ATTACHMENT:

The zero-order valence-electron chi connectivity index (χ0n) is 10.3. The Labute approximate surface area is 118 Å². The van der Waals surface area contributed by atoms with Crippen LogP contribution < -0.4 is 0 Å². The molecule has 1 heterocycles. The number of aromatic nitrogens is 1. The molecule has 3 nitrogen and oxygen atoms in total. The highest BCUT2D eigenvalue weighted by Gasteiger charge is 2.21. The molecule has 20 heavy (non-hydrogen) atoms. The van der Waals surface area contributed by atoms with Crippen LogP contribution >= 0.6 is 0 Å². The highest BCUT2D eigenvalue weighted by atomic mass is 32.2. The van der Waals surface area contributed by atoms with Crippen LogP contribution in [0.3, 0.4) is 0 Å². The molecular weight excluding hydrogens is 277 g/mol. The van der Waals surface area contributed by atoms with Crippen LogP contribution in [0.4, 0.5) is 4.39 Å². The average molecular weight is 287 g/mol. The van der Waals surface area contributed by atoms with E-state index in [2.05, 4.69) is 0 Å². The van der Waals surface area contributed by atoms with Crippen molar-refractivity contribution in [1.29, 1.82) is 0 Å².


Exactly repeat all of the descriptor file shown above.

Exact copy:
The zero-order valence-electron chi connectivity index (χ0n) is 10.3. The Labute approximate surface area is 118 Å². The van der Waals surface area contributed by atoms with Crippen LogP contribution < -0.4 is 0 Å². The molecule has 1 heterocycles. The number of aromatic nitrogens is 1. The molecule has 3 nitrogen and oxygen atoms in total. The highest BCUT2D eigenvalue weighted by Gasteiger charge is 2.21. The molecule has 20 heavy (non-hydrogen) atoms. The van der Waals surface area contributed by atoms with Crippen LogP contribution >= 0.6 is 0 Å². The highest BCUT2D eigenvalue weighted by atomic mass is 32.2. The van der Waals surface area contributed by atoms with Crippen LogP contribution in [0.3, 0.4) is 0 Å². The molecular weight excluding hydrogens is 277 g/mol. The van der Waals surface area contributed by atoms with Crippen LogP contribution in [0.4, 0.5) is 4.39 Å². The average molecular weight is 287 g/mol. The van der Waals surface area contributed by atoms with E-state index in [2.05, 4.69) is 0 Å². The van der Waals surface area contributed by atoms with Crippen molar-refractivity contribution in [1.29, 1.82) is 0 Å².